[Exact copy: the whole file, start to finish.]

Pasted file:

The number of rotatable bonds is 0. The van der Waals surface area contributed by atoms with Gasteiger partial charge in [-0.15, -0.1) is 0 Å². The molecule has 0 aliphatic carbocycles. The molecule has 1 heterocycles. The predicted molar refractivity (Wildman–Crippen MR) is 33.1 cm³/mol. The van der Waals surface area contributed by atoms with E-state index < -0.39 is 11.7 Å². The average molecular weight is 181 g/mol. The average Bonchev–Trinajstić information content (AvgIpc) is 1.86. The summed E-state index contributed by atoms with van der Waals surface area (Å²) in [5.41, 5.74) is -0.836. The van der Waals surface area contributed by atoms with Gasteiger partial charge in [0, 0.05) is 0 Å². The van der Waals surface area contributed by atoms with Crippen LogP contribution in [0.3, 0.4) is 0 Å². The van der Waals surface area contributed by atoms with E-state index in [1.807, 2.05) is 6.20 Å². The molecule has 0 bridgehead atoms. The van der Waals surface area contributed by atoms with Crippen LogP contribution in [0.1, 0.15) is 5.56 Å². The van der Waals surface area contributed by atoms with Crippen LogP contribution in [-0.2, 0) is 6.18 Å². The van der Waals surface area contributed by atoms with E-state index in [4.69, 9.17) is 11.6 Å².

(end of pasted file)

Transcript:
The number of rotatable bonds is 0. The van der Waals surface area contributed by atoms with Gasteiger partial charge in [-0.15, -0.1) is 0 Å². The molecule has 0 aliphatic carbocycles. The molecule has 1 heterocycles. The predicted molar refractivity (Wildman–Crippen MR) is 33.1 cm³/mol. The van der Waals surface area contributed by atoms with E-state index < -0.39 is 11.7 Å². The average molecular weight is 181 g/mol. The average Bonchev–Trinajstić information content (AvgIpc) is 1.86. The summed E-state index contributed by atoms with van der Waals surface area (Å²) in [5.41, 5.74) is -0.836. The van der Waals surface area contributed by atoms with Gasteiger partial charge in [0, 0.05) is 0 Å². The van der Waals surface area contributed by atoms with Crippen LogP contribution in [0.3, 0.4) is 0 Å². The van der Waals surface area contributed by atoms with E-state index in [1.807, 2.05) is 6.20 Å². The molecule has 0 bridgehead atoms. The van der Waals surface area contributed by atoms with Crippen LogP contribution in [0.1, 0.15) is 5.56 Å². The van der Waals surface area contributed by atoms with Crippen LogP contribution in [-0.2, 0) is 6.18 Å². The van der Waals surface area contributed by atoms with E-state index in [4.69, 9.17) is 11.6 Å².